Financial Market regualtion
Bubbles and manias in securities markets: Is regulation an answer?
Barrister Tureen Afroz
Speculation is a common phenomenon in securities market. Speculation refers to buying or selling of a 'financial asset' with the aim of making a 'quick profit'. Speculation should be contrasted with long-term investment, 'in which a financial asset is retained despite short-term fluctuations in its value.' In securities markets, the speculators play an important role. It is believed that frequent buying and selling of financial assets by the speculators provides liquidity to the securities markets. This benefits longer-term investors, too, as it enables them to get a good price when they do eventually decide to sell their financial assets.
However, the history of popular thought concerning securities markets in Anglo-American culture reflects that the common people were 'suspicious of (securities) trading' and 'hostile to (securities market) speculations'. This is due to the fact that too much speculation is at times not good for securities market. Intense and excessive speculation may result in 'bubble' or 'share mania'. In securities market, a bubble or share mania occurs when speculation in a financial asset causes its price to increase, thus producing more speculation. The price of the said asset then reaches absurd levels. A sudden drop in prices usually follows the bubble. This situation is commonly referred to as a 'crash' or a 'bubble burst'.
Such incidents of 'bubble and burst' are not new in markets. It dates back to the Tulipomania of 1636-37 when in Netherlands demand for tulip bulbs reached such a peak that enormous prices were charged for a single bulb. In this bubble, speculators from all walks of life bought and sold tulip bulbs and even futures contract on them. Allegedly, some tulip bulb varieties briefly became the most expensive objects in the world, until the bubble burst in 1637.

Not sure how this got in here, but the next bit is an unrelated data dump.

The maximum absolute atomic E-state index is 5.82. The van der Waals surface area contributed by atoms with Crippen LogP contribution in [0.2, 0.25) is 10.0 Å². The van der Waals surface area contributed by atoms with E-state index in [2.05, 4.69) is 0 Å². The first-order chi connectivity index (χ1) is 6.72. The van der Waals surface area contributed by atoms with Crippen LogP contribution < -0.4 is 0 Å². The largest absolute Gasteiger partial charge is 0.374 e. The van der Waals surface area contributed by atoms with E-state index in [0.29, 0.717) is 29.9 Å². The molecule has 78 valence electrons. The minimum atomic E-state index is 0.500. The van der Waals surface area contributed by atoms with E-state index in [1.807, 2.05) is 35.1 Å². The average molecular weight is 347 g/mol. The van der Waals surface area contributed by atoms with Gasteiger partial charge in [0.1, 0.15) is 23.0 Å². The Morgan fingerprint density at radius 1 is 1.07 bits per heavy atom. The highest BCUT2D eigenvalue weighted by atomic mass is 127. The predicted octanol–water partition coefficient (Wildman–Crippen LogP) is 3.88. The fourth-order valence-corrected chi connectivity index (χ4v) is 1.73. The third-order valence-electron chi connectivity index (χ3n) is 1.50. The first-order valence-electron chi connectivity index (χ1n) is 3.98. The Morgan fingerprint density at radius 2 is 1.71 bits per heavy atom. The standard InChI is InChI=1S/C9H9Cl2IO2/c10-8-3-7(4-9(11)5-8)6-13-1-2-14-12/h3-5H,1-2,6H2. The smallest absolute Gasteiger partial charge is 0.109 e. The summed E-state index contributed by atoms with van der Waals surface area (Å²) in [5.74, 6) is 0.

Similarly the South Sea Bubble refers to an unhappy experiment in the 18th century English public finance. The South Sea Company was set up in 1711 with the hope that it would one day challenge the financial strength of the Bank of England and the (British) East India Company when it came to providing loans for the government to support the national debt. The company had a monopoly on trade with all Spanish territories, South America and the west coast of North America. In 1713, the Company received the right to supply slaves to the Spanish colonies. In 1720, the government encouraged investors to trade governments stocks for South Sea Company shares and as these boomed, more and more people speculated in them (forcing the share price higher). In July 1720, with company shares at a vastly inflated, unrealistic and unsustainable level, confidence collapsed (as did the share price). Investors lost considerable amounts and some even committed suicide.